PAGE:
Work experience and career planning

To give you the best chance of securing a great job when you graduate, our Careers and Employability service can help you find relevant work experience during your course. We can help you identify placements, internships and voluntary roles that will complement your studies and build your portfolio.

We'll also be available to help, advise and support you for up to 5 years as you advance in your career.

This course allows you to take the Learning From Experience (LiFE) option. This means you can earn credits towards your degree for work, volunteer and research placements that you do alongside your study.

Placement year (optional)

After your second year, you can undertake an optional work placement year. This is an exciting opportunity to get invaluable work experience relevant to your intended career path.

The University can provide support and advice to help secure a work placement best suited for you. You can find placements in the UK or beyond, depending on your identified career plans.

Placement destinations

History students undertake placements in a variety of areas. Current and recent students have worked in the not-for-profit sector, in museums and heritage sites, in digital content management and with legal firms.

We'll help you secure a work placement that fits your aspirations. You'll get mentoring and support throughout the year.

The history degree at Portsmouth has been very enjoyable and the city itself boasts a wealth of material that has been beneficial to my learning.

Connor Jones, BA (Hons) History student

What you'll study on this BA (Hons) History degree

Each module on this course is worth a certain number of credits.

In each year, you need to study modules worth a total of 120 credits. For example, 4 modules worth 20 credits and 1 module worth 40 credits.

Modules

Year 1
Year 2
Optional sandwich year
Year 3

Core modules

The learning outcomes of this module are:
  • Describe and discuss key developments in modern European history.
  • Identify and analyse significant themes in the shaping of modern Europe.
  • Develop an appreciation of a range of historiographical views and approaches to the period.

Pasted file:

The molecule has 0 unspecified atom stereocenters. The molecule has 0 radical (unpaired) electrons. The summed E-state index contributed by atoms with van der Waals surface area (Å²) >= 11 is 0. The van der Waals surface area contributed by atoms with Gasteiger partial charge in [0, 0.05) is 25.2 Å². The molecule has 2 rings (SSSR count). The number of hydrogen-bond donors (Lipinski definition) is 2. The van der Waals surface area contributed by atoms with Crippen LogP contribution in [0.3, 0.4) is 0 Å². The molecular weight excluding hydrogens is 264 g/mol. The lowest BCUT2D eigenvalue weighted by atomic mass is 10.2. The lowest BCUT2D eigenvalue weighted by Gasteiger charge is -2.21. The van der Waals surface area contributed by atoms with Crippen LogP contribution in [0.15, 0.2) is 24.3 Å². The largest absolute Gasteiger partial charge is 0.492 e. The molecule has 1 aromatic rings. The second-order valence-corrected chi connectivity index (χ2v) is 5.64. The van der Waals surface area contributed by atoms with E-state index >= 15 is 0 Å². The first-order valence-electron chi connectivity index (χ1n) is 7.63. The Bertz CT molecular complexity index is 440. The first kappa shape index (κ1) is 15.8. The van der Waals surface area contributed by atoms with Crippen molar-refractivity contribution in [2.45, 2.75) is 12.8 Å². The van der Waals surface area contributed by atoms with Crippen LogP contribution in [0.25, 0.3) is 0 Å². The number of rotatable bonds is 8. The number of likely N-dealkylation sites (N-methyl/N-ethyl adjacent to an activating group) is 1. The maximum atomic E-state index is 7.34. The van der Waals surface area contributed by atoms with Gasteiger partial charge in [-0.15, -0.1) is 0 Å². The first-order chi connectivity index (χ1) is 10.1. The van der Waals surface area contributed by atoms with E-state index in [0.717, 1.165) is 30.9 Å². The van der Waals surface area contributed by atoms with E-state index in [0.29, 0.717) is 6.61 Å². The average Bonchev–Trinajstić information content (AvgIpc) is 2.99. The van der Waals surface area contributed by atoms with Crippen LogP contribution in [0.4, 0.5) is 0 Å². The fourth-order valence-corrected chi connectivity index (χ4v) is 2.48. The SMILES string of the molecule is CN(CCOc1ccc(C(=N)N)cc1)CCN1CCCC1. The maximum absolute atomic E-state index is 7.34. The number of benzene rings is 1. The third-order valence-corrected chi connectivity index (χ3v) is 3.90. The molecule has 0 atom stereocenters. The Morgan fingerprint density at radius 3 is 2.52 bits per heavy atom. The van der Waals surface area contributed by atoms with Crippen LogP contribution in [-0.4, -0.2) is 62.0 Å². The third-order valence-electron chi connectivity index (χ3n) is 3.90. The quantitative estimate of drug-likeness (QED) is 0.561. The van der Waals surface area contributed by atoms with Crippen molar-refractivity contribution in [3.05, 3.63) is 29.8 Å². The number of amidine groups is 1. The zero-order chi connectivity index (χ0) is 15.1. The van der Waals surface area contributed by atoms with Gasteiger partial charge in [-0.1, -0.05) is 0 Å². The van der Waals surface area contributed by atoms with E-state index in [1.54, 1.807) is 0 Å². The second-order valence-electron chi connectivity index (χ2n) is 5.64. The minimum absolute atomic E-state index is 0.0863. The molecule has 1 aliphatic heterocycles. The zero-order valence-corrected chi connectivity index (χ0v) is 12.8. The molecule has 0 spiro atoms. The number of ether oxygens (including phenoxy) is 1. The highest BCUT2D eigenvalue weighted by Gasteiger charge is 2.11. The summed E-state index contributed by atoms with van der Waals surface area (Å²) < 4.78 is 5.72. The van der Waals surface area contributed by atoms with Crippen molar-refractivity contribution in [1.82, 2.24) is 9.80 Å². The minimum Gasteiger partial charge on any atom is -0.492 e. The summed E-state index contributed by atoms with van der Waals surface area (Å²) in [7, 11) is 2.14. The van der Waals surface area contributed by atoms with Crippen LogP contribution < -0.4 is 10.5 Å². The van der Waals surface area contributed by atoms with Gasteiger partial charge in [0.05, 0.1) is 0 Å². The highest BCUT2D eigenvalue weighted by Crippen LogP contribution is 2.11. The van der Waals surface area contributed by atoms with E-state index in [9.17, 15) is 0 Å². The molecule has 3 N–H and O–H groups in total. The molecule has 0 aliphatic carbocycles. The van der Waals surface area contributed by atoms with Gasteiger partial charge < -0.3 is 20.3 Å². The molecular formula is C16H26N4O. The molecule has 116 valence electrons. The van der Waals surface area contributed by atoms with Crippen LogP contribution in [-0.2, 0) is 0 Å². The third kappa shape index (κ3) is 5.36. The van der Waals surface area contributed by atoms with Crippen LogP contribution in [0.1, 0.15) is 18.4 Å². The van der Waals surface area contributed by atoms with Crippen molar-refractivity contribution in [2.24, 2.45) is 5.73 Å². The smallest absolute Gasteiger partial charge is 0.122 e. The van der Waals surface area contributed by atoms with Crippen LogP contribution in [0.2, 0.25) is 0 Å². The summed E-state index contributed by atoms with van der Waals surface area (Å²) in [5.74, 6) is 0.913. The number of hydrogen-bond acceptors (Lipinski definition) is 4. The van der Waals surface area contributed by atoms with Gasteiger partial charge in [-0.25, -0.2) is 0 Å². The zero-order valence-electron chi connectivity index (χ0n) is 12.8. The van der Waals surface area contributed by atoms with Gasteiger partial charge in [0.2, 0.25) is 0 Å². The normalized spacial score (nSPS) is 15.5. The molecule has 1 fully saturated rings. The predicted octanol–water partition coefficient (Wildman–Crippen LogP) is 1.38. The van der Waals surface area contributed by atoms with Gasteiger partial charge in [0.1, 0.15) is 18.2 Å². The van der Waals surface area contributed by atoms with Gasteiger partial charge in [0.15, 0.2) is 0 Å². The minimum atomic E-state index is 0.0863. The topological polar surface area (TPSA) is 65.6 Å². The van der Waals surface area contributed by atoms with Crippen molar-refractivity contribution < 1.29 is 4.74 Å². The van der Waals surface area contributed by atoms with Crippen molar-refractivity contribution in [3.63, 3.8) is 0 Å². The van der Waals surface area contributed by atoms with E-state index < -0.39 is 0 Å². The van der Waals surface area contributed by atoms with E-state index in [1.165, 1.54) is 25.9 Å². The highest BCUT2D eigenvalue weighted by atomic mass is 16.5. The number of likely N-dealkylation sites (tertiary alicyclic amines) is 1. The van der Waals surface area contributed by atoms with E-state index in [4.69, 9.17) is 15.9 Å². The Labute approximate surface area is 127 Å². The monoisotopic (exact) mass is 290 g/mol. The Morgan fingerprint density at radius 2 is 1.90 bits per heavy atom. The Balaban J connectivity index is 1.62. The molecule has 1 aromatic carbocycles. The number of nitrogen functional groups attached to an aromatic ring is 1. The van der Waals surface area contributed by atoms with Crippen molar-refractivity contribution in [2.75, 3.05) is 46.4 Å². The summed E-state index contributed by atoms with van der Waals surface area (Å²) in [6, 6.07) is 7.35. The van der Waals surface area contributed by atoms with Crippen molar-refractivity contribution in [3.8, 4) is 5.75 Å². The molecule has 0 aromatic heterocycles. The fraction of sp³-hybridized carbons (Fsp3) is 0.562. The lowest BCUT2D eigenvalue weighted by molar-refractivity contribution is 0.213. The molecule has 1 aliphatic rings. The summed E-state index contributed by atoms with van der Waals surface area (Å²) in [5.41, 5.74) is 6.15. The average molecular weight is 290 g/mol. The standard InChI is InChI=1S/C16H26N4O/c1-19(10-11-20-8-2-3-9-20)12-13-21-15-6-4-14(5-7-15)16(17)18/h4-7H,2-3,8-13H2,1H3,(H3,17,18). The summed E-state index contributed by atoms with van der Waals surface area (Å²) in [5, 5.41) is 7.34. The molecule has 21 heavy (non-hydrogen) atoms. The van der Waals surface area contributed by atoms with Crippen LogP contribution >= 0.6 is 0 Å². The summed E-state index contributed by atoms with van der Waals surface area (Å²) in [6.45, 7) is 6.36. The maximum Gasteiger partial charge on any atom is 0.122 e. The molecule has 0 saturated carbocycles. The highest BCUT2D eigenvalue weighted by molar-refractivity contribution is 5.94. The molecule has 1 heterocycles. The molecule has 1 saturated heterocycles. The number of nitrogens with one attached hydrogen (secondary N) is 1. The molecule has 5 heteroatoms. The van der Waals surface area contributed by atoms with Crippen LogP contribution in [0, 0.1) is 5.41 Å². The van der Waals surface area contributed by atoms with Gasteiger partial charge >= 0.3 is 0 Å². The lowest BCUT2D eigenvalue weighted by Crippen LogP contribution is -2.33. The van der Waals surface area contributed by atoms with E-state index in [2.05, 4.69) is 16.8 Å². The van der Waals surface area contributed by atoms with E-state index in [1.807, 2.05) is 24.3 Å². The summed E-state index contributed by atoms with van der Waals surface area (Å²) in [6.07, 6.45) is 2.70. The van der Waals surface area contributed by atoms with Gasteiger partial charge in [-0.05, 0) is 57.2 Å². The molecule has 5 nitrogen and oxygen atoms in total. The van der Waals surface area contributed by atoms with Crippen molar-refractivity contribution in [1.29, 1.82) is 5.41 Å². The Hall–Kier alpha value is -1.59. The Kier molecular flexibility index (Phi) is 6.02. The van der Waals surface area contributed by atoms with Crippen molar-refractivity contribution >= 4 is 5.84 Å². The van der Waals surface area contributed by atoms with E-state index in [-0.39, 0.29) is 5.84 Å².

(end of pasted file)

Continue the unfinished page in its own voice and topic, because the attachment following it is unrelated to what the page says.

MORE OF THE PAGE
• Apply knowledge of specific examples to analyse historical developments within an appropriate historical and geographical context.

Explore this module

The learning outcomes of this module are:
  • Describe and discuss key developments and themes across the period and assess their significance.
  • Develop an appreciation of a range of historiographical views and approaches to the period.
  • Analyse primary source material within its appropriate historical and geographical context.
  • Apply knowledge of specific examples to analyse historical developments within an appropriate historical and geographical context.

Explore this module

The learning outcomes of this module are:
  • Explore the experiences of various individuals and groups of people within their historical context
  • Discuss the ways in which historians have investigated historical experiences through the study of individual lives and social groups
  • Identify different primary sources that have been used by historians to research historical lives.

Explore this module

The learning outcomes of this module are:
  • Describe and discuss key developments in the history of these major regions of the world
  • Identify and analyse significant themes in the shaping of regional histories
  • Explore historiographical approaches to these regional histories.

Explore this module

Module Learning Outcomes
  • Explore the experiences of various individuals and groups of people within their historical context
  • Discuss the ways in which historians have investigated historical experiences through the study of individual lives and social groups
  • Identify different primary sources that have been used by historians to research historical lives

Explore this module

Core modules

What you'll do